Theory & Practice of Workplace Equity

Theory & Practice of Workplace Equity

The Theory and Practice of Workplace Equity seminar is both an unusual and highly practical offering for students who want to think creatively about what it means to be a lawyer and how lawyers work in the world. A central feature of the course is that students do field research. Each student examines a particular company, nonprofit organization, or governmental body, with a mission to understand what processes are in place to curtail discrimination and promote inclusive workplaces, and which of these processes are most likely to be effective. In a sense, the students serve as organizational consultants. Professor Susan Sturm, a leading expert in issues of workplace diversity and eliminating discrimination, says, "It is an opportunity to link academic work with professional aspirations and passions."

Professor Susan Sturm

The seminar explores complex forms of bias, inequality, exclusion, and under-participation in the workplace, as well as various ways that the law intersects with, and addresses, these problems. Strikingly, it looks not only at obvious examples of bias but at those that are more subtle, relating to how an organization is set up, how people operate in groups, and the role of unconscious bias. Students grapple with very tough problems and learn to collaborate with experts in other professions.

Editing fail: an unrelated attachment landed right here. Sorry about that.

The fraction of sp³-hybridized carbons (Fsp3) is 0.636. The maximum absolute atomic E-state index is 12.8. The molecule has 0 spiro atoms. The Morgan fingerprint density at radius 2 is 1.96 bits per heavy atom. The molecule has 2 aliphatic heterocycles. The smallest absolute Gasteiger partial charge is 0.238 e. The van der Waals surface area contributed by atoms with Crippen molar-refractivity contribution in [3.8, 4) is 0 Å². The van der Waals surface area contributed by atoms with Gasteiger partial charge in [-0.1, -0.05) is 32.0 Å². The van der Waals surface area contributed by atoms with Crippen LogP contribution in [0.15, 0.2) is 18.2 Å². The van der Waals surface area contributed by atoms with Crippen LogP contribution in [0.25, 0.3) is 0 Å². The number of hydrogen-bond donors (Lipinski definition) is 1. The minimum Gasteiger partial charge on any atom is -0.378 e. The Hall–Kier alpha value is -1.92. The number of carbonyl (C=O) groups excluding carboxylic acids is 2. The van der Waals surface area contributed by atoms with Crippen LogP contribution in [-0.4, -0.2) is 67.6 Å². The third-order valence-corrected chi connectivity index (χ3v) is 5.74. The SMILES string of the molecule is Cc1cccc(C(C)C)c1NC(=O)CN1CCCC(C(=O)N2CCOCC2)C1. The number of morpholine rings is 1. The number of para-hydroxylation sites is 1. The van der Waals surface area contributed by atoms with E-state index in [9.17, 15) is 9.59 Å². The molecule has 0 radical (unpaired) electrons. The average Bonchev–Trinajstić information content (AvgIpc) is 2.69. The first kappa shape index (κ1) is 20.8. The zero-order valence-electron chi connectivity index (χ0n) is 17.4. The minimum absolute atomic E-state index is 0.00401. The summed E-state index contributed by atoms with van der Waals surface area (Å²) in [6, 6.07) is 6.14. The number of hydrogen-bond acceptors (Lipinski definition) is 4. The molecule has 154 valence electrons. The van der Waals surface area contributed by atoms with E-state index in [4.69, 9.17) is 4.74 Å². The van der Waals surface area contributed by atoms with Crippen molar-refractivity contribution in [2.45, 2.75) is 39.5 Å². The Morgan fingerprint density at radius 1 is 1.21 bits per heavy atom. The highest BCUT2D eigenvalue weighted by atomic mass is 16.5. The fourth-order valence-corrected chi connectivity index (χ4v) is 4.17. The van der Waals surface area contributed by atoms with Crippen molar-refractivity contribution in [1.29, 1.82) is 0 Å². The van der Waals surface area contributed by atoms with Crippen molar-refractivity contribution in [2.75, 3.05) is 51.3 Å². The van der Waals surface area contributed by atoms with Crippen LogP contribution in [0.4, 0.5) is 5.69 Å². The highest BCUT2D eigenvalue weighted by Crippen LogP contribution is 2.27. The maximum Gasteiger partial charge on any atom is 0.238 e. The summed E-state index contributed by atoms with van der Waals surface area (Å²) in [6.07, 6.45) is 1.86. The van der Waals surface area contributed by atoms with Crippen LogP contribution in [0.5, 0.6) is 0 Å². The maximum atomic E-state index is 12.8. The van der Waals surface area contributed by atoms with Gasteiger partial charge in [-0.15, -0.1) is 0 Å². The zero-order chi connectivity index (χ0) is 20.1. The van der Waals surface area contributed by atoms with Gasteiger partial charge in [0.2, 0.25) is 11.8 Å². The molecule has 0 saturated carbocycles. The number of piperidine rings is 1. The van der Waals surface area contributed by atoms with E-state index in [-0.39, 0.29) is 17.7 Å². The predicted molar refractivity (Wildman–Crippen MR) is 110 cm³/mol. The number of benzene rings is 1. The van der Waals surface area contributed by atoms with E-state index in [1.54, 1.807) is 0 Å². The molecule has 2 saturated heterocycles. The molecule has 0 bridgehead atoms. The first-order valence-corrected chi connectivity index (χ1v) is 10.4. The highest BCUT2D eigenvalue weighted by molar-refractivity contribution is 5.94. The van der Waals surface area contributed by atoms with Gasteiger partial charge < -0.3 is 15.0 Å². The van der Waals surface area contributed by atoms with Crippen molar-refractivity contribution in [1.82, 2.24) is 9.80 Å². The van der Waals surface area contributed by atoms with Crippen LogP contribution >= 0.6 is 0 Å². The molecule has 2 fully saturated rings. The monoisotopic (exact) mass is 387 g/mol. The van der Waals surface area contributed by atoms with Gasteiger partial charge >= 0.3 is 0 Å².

Student projects have addressed issues as wide ranging as how schools can still diversify when affirmative action is curtailed, work conditions for erotic dancers, and how one community-development project brought underutilized people into the workplace. One student took her research to Switzerland, where she looked at the anti-discrimination policies of the pharmaceutical firm Novartis. She published her case study for the Global Compact Office of the United Nations, and is now working there.

"The question of how to look at an institution, how to frame its problems, and how to connect the role of law and lawyers to addressing those complex problems, is not often taught in law schools," says Prof. Sturm. "This is true not only of race and gender equity but across many areas in which one might use the law to effect institutional transformation.

The seminar is an opportunity for students to identify an issue they really care about and to develop the interdisciplinary understanding and research skills that help them develop a really cutting-edge framework."

The course relies heavily on the students themselves, who, in addition to conducting field research, prepare and co-teach the class. Each student signs up to teach two sessions, working with the professor to develop a lesson plan. Complementing these sessions are brainstorming sessions in which professionals from a variety of disciplines address where and how the law and lawyers fit into their work.